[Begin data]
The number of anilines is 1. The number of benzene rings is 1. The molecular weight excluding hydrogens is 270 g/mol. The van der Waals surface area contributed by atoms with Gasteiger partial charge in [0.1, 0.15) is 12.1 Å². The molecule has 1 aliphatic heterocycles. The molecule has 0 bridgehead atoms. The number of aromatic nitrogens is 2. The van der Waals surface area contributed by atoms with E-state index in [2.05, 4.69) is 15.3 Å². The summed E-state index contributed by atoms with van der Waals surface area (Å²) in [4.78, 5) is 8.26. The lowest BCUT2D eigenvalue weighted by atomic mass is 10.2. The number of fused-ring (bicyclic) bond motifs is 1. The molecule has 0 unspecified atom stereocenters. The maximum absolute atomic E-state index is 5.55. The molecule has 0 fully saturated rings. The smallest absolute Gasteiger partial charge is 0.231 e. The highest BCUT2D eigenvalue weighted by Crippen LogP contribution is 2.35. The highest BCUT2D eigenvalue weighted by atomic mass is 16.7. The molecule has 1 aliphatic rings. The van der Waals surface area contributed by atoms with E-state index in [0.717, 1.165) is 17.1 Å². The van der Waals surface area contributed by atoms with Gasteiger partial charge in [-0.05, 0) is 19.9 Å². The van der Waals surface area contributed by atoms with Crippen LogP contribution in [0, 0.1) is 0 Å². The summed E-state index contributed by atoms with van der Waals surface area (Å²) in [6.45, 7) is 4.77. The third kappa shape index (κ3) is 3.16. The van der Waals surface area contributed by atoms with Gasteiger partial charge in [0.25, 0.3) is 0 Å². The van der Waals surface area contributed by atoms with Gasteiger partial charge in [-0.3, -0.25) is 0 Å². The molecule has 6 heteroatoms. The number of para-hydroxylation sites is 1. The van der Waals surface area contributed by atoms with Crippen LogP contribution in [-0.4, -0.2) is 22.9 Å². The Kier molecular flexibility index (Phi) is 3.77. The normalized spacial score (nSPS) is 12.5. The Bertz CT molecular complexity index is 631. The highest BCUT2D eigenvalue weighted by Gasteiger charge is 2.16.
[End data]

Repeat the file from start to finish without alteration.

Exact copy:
The number of anilines is 1. The number of benzene rings is 1. The molecular weight excluding hydrogens is 270 g/mol. The van der Waals surface area contributed by atoms with Gasteiger partial charge in [0.1, 0.15) is 12.1 Å². The molecule has 1 aliphatic heterocycles. The molecule has 0 bridgehead atoms. The number of aromatic nitrogens is 2. The van der Waals surface area contributed by atoms with E-state index in [2.05, 4.69) is 15.3 Å². The summed E-state index contributed by atoms with van der Waals surface area (Å²) in [4.78, 5) is 8.26. The lowest BCUT2D eigenvalue weighted by atomic mass is 10.2. The number of fused-ring (bicyclic) bond motifs is 1. The molecule has 0 unspecified atom stereocenters. The maximum absolute atomic E-state index is 5.55. The molecule has 0 fully saturated rings. The smallest absolute Gasteiger partial charge is 0.231 e. The highest BCUT2D eigenvalue weighted by Crippen LogP contribution is 2.35. The highest BCUT2D eigenvalue weighted by atomic mass is 16.7. The molecule has 1 aliphatic rings. The van der Waals surface area contributed by atoms with E-state index in [0.717, 1.165) is 17.1 Å². The van der Waals surface area contributed by atoms with Gasteiger partial charge in [-0.05, 0) is 19.9 Å². The van der Waals surface area contributed by atoms with Crippen LogP contribution in [0, 0.1) is 0 Å². The summed E-state index contributed by atoms with van der Waals surface area (Å²) in [6.45, 7) is 4.77. The third kappa shape index (κ3) is 3.16. The van der Waals surface area contributed by atoms with Gasteiger partial charge in [0.25, 0.3) is 0 Å². The van der Waals surface area contributed by atoms with Gasteiger partial charge in [-0.3, -0.25) is 0 Å². The molecule has 6 heteroatoms. The number of para-hydroxylation sites is 1. The van der Waals surface area contributed by atoms with Crippen LogP contribution in [-0.4, -0.2) is 22.9 Å². The Kier molecular flexibility index (Phi) is 3.77. The normalized spacial score (nSPS) is 12.5. The Bertz CT molecular complexity index is 631. The highest BCUT2D eigenvalue weighted by Gasteiger charge is 2.16.